Rasmalai

My early adulthood is littered with memories of going to S’s home and gorging on the Rasmalai her mother made. I would basically raid her fridge, opening and taking what I wanted. In S’s home, no one seemed to mind. In fact, they sort of took it for granted that I would raid the fridge, and would keep chocolates on the side bar, so I won’t have to look for it much. They also had loads of mishti in the fridge, which I would eat steadily through the day, lolling on S’s bed, and discussing … ahem… well, lets not talk about what we used to discuss.

The memories of those lovely afternoons with amazing food will always be there in my heart.

Rashomalai

The key to making good rasmalai is to get the perfect roshogolla for it. Those who think making it is easy, I bow to their superior knowledge. I don’t a) have the time, or b) have the enthusiasm to make roshogolla from scratch. My version contains store-bought roshogolla which I generally source from Jamuna Sweets, near my house, an adorable little place which makes them around 1 o’clock in the afternoon. I pick up twenty or so at one go, and well, when it comes to cooking, only 14 of them go into the pot, because the rest, by that time, has become history (I swear I didn’t eat them! It was the mother!).

Rashomalai

The rasmalai I make is quick, easy to make, and needs less than ten ingredients. I add some coarsely ground cashew to it, because I am not much of a fan of thin, runny milky rasmalai and prefer it with a bit of a texture.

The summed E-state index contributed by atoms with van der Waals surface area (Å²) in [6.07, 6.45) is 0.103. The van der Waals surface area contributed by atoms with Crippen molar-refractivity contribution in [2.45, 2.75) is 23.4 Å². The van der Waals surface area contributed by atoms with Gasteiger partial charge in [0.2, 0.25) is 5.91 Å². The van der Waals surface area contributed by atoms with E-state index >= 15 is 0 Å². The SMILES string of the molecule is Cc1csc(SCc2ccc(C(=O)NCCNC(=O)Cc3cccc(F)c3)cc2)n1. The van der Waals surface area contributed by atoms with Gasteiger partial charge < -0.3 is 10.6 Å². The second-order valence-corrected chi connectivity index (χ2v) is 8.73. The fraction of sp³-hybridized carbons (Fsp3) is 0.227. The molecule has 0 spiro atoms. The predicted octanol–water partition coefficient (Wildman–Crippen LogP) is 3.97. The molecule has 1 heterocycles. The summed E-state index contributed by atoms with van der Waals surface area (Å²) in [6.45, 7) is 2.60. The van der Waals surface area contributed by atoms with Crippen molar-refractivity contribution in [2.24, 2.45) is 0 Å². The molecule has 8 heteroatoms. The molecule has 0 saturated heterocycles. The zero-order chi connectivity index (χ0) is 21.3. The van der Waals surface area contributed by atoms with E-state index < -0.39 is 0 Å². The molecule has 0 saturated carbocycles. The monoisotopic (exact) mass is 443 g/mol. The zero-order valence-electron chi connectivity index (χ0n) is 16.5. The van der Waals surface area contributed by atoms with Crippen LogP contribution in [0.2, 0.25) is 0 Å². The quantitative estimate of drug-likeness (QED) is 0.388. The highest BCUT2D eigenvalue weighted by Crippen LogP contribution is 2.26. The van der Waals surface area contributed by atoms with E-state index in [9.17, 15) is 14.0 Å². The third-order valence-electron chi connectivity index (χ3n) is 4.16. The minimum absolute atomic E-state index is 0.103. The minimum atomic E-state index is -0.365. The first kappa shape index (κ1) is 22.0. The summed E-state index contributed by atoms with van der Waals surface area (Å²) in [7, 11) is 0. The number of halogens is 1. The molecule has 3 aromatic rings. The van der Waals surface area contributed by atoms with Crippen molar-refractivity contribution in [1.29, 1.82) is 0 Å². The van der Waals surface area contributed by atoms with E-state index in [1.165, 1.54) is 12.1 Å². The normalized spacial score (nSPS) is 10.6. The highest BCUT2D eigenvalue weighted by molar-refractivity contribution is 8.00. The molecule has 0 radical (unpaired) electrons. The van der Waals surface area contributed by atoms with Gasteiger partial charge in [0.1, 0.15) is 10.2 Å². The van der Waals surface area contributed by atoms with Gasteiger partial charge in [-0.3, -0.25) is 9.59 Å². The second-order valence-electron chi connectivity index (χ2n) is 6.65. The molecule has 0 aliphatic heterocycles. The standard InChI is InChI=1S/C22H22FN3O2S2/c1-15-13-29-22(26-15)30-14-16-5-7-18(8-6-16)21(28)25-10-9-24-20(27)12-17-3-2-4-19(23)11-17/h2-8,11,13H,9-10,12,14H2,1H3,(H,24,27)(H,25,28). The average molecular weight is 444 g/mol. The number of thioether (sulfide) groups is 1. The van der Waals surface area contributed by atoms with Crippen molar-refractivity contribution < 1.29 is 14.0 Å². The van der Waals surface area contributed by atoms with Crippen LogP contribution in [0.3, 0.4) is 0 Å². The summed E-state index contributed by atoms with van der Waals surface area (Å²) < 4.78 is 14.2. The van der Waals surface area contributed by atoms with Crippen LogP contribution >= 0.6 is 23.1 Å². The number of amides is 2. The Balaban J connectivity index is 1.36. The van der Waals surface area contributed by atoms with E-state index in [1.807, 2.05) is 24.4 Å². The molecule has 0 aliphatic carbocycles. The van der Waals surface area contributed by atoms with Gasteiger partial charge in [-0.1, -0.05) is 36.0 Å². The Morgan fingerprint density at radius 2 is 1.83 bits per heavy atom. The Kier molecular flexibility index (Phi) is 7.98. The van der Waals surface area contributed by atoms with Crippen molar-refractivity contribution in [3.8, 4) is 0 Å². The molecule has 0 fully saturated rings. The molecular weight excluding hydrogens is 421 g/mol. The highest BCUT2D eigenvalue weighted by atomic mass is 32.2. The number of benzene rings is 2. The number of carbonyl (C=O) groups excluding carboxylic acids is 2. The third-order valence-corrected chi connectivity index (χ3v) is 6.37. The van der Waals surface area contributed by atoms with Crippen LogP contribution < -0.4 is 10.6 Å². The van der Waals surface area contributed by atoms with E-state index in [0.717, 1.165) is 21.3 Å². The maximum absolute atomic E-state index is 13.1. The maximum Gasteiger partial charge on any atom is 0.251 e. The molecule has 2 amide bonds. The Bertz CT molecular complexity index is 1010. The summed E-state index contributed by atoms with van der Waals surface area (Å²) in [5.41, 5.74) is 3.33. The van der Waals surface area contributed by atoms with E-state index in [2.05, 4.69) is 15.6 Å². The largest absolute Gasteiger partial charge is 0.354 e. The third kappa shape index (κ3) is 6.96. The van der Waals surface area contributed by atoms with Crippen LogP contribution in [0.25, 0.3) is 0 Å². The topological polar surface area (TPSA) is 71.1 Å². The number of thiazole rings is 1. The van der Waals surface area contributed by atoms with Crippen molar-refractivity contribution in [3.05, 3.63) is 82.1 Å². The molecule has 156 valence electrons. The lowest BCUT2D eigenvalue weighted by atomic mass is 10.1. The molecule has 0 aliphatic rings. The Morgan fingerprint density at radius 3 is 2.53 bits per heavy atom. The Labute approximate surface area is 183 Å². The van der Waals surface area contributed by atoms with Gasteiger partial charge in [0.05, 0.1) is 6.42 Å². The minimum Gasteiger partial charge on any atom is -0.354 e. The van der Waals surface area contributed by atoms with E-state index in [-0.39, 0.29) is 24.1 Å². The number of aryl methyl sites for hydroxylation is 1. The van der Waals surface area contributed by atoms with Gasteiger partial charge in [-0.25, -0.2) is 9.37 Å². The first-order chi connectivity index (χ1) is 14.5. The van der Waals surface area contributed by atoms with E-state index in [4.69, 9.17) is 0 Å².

Start by adding a few strands of good quality saffron to a couple of tablespoons of hot milk. Let rest for 10 minutes. Squeeze out the juices from about 8-10 medium sized roshogolla and reserve the syrup.

Heat a pan and add 400 ml. whole milk. Add to it one whole cardamom, bashed slightly, or 1/4th teaspoon cardamom powder. Cook for 2-3 minutes, or until the milk comes to a rolling boil. Then lower the temperature to a simmer and keep stirring every 20-30 seconds to avoid the formation of a skin on the surface of the milk. Cook till the milk is reduced to 2/3rd of its original quantity. Add 4-5 tablespoons of the sugar syrup reserved from the roshogolla. Stir it in and cook for 3-4 minutes more. 

Add a teaspoon of finely chopped cashews. You can also bash them till they are ground, but I like the texture of the finely chopped one. Cook for 2-3 minutes more, and then add the squeezed out roshogolla and the saffron milk. Turn off the heat and let the dish cool down to room temperature. At this point, you can put them in a fridge and let it cool for 2-3 hours minimum before eating, or you can have them straight off the pan, lava hot, but oh so good!

Roshomalai
Written by Poorna Banerjee

Leave a Comment